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Putting Positive Psychology to Work

The global financial crisis has brought uncertainty and fear into the lives of many people. Rising unemployment has led consumers to spend their money more conservatively. Businesses’ earnings were affected, and more people were let go. This cyclical pattern fueled by stress and growing insecurity has the power to negatively affect many aspects of life including performance at work.

Larry Froman, a professor at Towson University, suggests that positive psychology might be the answer. In his article “Positive Psychology in The Workplace” he proposes that positive psychology can help employees cope better with economic stress. Furthermore, in times of economic downturn, implementing positive psychology in the workplace can create a proactive and positive work environment that supports creativity and productiveness, and bridges economic and personal goals.

Froman focuses on how different conceptual themes in positive psychology can advance employees’ performance and work experience. Here are a few:

Strength, Virtue and Self-Determination—a work environment that encourages employees’ engagement and involvement in intrinsically stratifying activities can lead them in to a state of flow, a state in which time stops and self-consciousness is blocked. That state of mind can trigger behavior that is characterized by self-determination, strength, and virtue.

Emotional Intelligence (EI)—EI is described as our ability to self-regulate our own emotions and feelings and better understand the emotions and feelings of others. In organizational literature, EI is considered a skill that can be developed and fostered by implementing leadership programs that incorporate it. EI helps employees interact better and work together more effectively to achieve optimal outcomes. Research about EI in the workplace found that it also strengthens positive work attitude, altruistic behavior, and organizational commitment.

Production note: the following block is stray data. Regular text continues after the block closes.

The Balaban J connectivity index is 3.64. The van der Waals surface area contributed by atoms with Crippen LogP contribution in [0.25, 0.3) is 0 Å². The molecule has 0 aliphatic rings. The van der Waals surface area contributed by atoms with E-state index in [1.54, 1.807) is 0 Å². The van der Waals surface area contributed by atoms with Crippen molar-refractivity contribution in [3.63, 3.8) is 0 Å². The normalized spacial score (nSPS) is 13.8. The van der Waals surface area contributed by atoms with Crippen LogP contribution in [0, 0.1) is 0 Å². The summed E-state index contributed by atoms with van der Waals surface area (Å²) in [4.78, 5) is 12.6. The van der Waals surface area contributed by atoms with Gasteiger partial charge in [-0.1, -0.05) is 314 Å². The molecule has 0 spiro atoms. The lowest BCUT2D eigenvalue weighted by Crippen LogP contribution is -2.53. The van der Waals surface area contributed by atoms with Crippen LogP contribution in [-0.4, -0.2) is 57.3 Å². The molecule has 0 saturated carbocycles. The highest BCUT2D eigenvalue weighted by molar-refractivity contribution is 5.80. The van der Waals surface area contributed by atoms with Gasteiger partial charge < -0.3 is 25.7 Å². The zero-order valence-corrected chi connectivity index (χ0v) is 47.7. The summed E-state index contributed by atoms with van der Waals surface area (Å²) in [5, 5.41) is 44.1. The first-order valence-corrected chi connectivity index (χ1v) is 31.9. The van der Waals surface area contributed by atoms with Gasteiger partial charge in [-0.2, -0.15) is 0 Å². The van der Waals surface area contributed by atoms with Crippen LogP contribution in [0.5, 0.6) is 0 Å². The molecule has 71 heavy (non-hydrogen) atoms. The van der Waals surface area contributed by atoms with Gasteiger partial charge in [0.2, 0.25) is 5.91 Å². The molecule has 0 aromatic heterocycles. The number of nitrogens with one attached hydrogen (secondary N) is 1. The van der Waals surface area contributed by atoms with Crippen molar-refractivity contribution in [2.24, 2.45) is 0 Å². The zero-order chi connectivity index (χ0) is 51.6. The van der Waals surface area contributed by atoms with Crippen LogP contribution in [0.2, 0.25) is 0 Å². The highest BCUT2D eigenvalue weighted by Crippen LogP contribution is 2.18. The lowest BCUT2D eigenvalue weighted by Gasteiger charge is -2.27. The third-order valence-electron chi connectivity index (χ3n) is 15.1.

Organizational Innovation and Change—In today’s business ecosystem, businesses need to come up with strategies that will keep them agile and flexible and allow them to adapt and adjust themselves to the changing needs of the market. An important component to the success of organizational change is employees’ acceptance. One of the practices that draws its ideas from positive psychology is appreciative inquiry (AI). AI seeks to inspire managers and employees to examine problems and change in the organization with a holistic outlook that focuses on building existing strengths. It also places great emphasis on incorporating dialogue, collaborative learning, and participative decision- making into the change process.

Positive Psychology is a fairly new branch in psychology that focuses on the way positive emotions and optimism can affect our state of mind. Froman’s article demonstrates that the therapeutic effects of positive psychology principles remain relevant even when integrated in everyday work processes.

Based on: Froman L., (2009), “Positive Psychology in The Workplace.” Journal of Adult Development 17.2 (2009): 59-69. Print.

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